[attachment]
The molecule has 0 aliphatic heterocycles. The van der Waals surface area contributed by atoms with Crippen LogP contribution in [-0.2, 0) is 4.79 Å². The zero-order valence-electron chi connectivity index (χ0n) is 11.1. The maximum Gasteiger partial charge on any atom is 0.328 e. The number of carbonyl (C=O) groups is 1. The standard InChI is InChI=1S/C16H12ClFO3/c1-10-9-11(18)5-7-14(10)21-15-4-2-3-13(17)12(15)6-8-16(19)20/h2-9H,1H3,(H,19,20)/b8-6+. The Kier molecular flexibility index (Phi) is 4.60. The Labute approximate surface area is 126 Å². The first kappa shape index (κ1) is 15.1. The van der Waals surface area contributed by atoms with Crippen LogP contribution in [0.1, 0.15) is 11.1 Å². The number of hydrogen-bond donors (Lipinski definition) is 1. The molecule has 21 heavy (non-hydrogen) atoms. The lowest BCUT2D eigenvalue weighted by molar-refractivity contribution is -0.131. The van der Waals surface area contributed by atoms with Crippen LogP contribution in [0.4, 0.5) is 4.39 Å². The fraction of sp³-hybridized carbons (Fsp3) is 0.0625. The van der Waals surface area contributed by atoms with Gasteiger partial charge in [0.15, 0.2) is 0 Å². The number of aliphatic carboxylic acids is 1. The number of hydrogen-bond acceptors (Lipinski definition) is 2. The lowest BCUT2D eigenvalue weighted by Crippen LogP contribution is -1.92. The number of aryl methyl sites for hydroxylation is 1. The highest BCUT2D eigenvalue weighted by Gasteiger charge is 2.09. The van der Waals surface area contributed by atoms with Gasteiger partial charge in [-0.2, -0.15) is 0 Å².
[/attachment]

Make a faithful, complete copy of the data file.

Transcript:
The molecule has 0 aliphatic heterocycles. The van der Waals surface area contributed by atoms with Crippen LogP contribution in [-0.2, 0) is 4.79 Å². The zero-order valence-electron chi connectivity index (χ0n) is 11.1. The maximum Gasteiger partial charge on any atom is 0.328 e. The number of carbonyl (C=O) groups is 1. The standard InChI is InChI=1S/C16H12ClFO3/c1-10-9-11(18)5-7-14(10)21-15-4-2-3-13(17)12(15)6-8-16(19)20/h2-9H,1H3,(H,19,20)/b8-6+. The Kier molecular flexibility index (Phi) is 4.60. The Labute approximate surface area is 126 Å². The first kappa shape index (κ1) is 15.1. The van der Waals surface area contributed by atoms with Crippen LogP contribution in [0.1, 0.15) is 11.1 Å². The number of hydrogen-bond donors (Lipinski definition) is 1. The molecule has 21 heavy (non-hydrogen) atoms. The lowest BCUT2D eigenvalue weighted by molar-refractivity contribution is -0.131. The van der Waals surface area contributed by atoms with Crippen LogP contribution in [0.4, 0.5) is 4.39 Å². The fraction of sp³-hybridized carbons (Fsp3) is 0.0625. The van der Waals surface area contributed by atoms with Gasteiger partial charge in [0.15, 0.2) is 0 Å². The number of aliphatic carboxylic acids is 1. The number of hydrogen-bond acceptors (Lipinski definition) is 2. The lowest BCUT2D eigenvalue weighted by Crippen LogP contribution is -1.92. The number of aryl methyl sites for hydroxylation is 1. The highest BCUT2D eigenvalue weighted by Gasteiger charge is 2.09. The van der Waals surface area contributed by atoms with Gasteiger partial charge in [-0.2, -0.15) is 0 Å².